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Thursday 29 September 2016

Abortion debate has much to learn from equality referendum

When it comes to abortion, constructive discourse is often sacrificed for 'balance' and this has got to change

Published 05/07/2015 | 02:30

The Oireachtas Committee debates on the Protection of Life During Pregnancy Act, admirably led by Fine Gael TD Jerry Buttimer, proved that we can provide space for civilised debate
The Oireachtas Committee debates on the Protection of Life During Pregnancy Act, admirably led by Fine Gael TD Jerry Buttimer, proved that we can provide space for civilised debate

Is there anything to be said for having a mature, compassionate conversation about abortion? Politicians, terrified of losing their seats, have ruled out any constitutional or legislative change this side of the general election.

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But you would think we are in the final days of an abortion referendum and I'm exhausted even thinking about it.

Yesterday, pro-life and pro-choice supporters took to the streets of Dublin, staging rallies and counter-rallies to maintain/repeal the Eighth Amendment.

Human Life International is organising a "training school" for Catholic pro-life activists for the autumn and one online medical abortion service (Women on Waves) says it may attempt to drop illegal abortifacient pills into Ireland via drones as it has recently done in Poland.

All around us, voices old and new, familiar and foreign, moderate and hysterical, are gearing up for the mother (sorry, ladies) of all battles.

Family & Life, one pro-life organisation, has warned - recklessly, in my view - that any repeal of the Eighth will lead to euthanasia of the sick and elderly and "ultimately the killing of babies born with 'defects'" after birth.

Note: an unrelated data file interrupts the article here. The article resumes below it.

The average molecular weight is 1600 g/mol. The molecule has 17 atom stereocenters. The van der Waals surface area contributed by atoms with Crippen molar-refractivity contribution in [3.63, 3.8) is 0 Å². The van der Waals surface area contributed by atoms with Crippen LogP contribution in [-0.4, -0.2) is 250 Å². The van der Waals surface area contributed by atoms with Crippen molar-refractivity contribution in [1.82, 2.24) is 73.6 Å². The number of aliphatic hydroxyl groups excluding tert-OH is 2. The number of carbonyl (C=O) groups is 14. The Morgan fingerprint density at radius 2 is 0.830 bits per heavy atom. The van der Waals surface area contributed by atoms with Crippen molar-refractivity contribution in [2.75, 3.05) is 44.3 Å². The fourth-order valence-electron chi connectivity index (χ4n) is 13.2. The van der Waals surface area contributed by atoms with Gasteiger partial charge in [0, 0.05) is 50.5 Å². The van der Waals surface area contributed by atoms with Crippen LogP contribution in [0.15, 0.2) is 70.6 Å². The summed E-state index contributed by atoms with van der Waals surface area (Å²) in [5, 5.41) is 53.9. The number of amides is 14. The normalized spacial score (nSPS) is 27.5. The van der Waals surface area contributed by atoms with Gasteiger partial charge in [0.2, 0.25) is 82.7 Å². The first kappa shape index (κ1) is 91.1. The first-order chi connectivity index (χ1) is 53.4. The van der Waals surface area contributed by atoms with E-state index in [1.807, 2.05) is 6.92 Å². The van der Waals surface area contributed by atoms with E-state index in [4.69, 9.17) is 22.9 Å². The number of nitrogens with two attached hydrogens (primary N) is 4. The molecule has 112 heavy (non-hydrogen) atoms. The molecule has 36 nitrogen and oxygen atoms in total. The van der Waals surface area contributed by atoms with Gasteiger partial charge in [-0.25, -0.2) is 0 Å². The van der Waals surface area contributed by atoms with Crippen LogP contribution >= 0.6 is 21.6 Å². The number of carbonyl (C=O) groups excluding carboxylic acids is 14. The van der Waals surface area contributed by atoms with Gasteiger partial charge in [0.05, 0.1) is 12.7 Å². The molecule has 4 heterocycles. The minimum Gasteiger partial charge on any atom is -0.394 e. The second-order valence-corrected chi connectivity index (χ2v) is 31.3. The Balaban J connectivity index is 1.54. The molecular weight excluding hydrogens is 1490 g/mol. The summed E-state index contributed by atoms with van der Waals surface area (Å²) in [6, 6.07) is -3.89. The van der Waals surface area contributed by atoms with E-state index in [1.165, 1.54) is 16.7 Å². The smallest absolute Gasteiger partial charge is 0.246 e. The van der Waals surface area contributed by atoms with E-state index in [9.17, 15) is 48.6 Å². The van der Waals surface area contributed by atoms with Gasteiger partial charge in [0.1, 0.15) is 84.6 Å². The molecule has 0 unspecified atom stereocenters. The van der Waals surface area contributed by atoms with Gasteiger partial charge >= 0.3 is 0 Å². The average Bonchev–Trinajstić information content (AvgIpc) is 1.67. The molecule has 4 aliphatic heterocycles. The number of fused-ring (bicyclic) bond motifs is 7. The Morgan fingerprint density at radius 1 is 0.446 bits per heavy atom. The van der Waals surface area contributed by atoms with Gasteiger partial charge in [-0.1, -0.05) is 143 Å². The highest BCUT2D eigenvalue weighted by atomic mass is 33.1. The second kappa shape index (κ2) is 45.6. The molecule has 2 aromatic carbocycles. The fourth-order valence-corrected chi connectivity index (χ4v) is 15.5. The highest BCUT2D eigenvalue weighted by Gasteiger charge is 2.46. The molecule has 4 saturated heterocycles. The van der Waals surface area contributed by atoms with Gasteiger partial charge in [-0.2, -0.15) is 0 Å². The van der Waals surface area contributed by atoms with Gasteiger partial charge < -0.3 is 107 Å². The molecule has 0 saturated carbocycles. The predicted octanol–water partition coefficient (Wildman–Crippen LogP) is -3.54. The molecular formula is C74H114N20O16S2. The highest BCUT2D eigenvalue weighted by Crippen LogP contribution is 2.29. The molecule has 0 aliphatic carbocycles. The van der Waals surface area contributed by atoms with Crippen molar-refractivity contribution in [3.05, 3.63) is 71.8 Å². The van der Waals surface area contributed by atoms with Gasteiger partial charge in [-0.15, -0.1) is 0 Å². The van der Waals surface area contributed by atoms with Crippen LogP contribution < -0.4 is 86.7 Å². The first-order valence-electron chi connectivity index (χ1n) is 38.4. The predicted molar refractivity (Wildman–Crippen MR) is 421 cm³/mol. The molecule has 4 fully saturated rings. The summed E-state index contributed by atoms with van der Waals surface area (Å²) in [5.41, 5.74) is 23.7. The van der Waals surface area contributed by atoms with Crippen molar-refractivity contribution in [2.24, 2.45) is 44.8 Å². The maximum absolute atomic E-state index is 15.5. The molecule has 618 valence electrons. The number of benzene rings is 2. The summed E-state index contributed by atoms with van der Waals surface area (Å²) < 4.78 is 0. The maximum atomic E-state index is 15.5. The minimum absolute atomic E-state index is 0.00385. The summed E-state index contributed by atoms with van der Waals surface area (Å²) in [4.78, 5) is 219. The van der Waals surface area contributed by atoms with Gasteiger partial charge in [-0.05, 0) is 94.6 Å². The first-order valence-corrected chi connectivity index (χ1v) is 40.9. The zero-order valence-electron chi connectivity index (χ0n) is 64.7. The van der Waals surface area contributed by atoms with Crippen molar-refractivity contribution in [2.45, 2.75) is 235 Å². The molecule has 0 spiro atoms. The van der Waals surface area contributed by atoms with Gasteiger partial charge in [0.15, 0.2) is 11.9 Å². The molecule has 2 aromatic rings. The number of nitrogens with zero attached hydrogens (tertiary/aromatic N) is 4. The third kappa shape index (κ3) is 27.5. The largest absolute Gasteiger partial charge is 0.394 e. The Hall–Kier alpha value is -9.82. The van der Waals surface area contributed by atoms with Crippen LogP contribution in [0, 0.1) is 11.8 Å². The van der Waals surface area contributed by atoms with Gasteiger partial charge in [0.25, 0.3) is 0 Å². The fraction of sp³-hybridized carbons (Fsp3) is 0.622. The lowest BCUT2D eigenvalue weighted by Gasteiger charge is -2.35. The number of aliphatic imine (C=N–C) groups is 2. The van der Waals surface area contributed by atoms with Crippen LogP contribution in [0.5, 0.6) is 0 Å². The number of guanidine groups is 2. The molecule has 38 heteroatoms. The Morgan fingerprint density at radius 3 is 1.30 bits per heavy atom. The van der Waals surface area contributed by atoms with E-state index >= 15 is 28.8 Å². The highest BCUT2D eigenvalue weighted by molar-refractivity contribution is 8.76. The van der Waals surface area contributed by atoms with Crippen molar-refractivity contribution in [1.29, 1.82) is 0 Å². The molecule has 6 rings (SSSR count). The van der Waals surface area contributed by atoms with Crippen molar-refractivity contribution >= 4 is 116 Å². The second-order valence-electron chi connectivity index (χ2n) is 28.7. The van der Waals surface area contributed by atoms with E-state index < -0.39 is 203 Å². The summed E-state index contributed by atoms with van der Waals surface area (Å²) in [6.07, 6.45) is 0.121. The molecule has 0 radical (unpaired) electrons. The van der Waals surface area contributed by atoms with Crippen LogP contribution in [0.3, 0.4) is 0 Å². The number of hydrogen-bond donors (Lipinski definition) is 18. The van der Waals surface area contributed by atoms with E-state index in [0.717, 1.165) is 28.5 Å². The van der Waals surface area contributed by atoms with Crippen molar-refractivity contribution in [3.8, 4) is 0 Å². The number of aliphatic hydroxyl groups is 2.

This kind of needless, inaccurate scaremongering (part of a fundraising drive) is profoundly unhelpful. But it's a taste of things to come.

The abuse and vitriol - sadly, I'm speaking from personal experience here -unleashed at anyone who dares express a view on the operation of Article 40.3.3 is real and visceral and serves to silence experience, nuance and reason.

To secure "balance" our media, especially our broadcasters, end up giving platforms to shouty voices at far ends of the spectrum, producing the very antithesis of a constructive debate.

The culture of censorship that runs like an ocean current through much of Irish public discourse, as well as the oppressive tactics hurled at those who contribute to this debate, are incredibly effective.

Together they ensure that the voices that must be heard - of women, clinicians, men who have been affected by abortion, as well as those genuinely conflicted about the issue, to name but a few - are utterly silenced.

It is not unusual for moral issues to dominate election campaigns, here and elsewhere. But the intractable issue of abortion has dominated Irish politics like no other.

Can we have a mature conversation about abortion? Is there a way to ensure that looming debates on the Eighth are not as polarised as before?

Our Republic has been in existence since 1949: can we get over our post-colonial inferiority complex and stop exporting our difficult issues to our next-door neighbours? Can we make up our own minds?